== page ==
Is the distance relative

cosmology

The Cepheids are variable stars that follow the star δ Cephei; are named in the constellation Cepheus, a subclass of the pulsation variables. Cepheids change their luminosity strictly periodically, while their spectral class and thus their surface temperature also change.

In 1912 Henrietta Swan LEAVITT (1868 - 1921) examined photographic plates at the Harvard College Observatory with images of the very bright, pulsating stars in the small magellanic cloud (Fig. 1). She found out that the brightnesses of a group of 25 stars in the small Magellanic Cloud, which resemble the star δ Cephei, are related to their period.

Straight lines on a double logarithmic scale

On a double logarithmic scale (the relative brightness plotted upwards) to the right, the logarithm of the period, parallel straight lines resulted for both the radiation maximum and the radiation minimum, as shown in the graph on the right, published by Pickering in 1912.
This results in the following law for the mean relative brightness m and period p of equally distant Cepheids:
\ [\ frac {{{p_1}}} {{{p_2}}} = {10 ^ {\ frac {{{m_2} - {m_1}}} {{2,54}}}} \ Rightarrow \ lg \ frac {{{p_1}}} {{{p_2}}} = \ frac {{{m_2} - {m_1}}} {{2.54}} \ Rightarrow {m_1} = {m_2} - 2.54 \ cdot \ lg \ frac {{{p_1}}} {{{p_2}}} \]

On the right the apparent brightnesses of four different Cepheids roughly equidistant.

Lighter Cepheids (smaller m) have a larger period.

Conclusion about the absolute brightness

Since all the stars of the small Magellanic Cloud are the same distance from us, this formula naturally also applies in the same way to absolute brightnesses. In order to "calibrate" the formula to absolute brightness, one needed a Cepheid whose distance and thus its absolute brightness was known. In 1919 Harlow Shapley succeeded in doing this with Cepheids from globular clusters of our galaxy.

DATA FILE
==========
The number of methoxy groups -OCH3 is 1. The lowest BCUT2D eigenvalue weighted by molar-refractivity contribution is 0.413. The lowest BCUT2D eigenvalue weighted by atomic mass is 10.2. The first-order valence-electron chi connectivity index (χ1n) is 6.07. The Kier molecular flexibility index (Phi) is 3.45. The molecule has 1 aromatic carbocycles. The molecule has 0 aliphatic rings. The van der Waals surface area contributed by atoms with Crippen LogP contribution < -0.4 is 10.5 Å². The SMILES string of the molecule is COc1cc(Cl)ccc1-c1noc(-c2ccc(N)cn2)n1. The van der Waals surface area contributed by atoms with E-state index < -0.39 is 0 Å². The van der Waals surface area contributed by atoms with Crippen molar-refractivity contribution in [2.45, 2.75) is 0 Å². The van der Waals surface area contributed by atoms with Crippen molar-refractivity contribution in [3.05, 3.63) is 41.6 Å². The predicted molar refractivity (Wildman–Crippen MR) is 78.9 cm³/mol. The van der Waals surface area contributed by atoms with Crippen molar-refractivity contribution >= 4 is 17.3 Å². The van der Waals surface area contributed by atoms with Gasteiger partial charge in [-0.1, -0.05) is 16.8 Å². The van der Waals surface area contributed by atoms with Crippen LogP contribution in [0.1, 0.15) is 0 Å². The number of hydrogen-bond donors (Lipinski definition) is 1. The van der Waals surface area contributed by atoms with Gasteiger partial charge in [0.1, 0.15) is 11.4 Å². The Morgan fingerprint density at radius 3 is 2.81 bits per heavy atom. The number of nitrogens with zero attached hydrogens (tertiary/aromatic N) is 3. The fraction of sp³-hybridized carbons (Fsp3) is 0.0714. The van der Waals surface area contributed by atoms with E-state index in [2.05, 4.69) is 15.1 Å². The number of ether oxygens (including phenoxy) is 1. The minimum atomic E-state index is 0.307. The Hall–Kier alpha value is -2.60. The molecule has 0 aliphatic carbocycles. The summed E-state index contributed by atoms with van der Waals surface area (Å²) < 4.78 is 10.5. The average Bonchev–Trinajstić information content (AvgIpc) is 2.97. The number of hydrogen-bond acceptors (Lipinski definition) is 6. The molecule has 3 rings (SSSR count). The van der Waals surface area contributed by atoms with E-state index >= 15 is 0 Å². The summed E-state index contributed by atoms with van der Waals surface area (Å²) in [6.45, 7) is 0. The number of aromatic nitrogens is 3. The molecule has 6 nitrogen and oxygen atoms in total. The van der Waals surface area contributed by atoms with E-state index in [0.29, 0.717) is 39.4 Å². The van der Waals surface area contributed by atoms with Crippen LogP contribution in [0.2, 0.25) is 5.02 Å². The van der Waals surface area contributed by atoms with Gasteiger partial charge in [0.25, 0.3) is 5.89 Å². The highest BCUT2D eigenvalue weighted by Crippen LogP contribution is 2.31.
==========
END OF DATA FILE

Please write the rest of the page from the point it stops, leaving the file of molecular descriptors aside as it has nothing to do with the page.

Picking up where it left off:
The pulsation variable page shows what causes the pulsation change.

Distance determination with Cepheids

Cepheids are quite common giant stars and very bright objects that can be observed from Earth up to a distance of a few megaparsecs, with the Hubble space telescope even up to a distance of around 20 megaparsecs. This makes Cepheids a useful means for determining astronomical distance: From the period of a Cepheid, which can be observed directly, one can infer its absolute brightness. By comparison with the observed relative brightness, the distance of the Cepheid from the earth can then be calculated purely from the so-called distance module \ (mM = 5 \ cdot \ lg \ left ({\ frac {r} {{10 \, \ rm { pc}}}} \ right) \).

Standard candles

In astronomy, a standard candle is a luminous object with a known or simply calculable absolute brightness. With standard candles one can deduce the distance of objects accordingly. In a range up to 20 Mpc, Cepheids are suitable standard candles. Other standard candles are the RR Lyrae stars, the W Virginis stars and, for very distant objects, type 1a supernovae.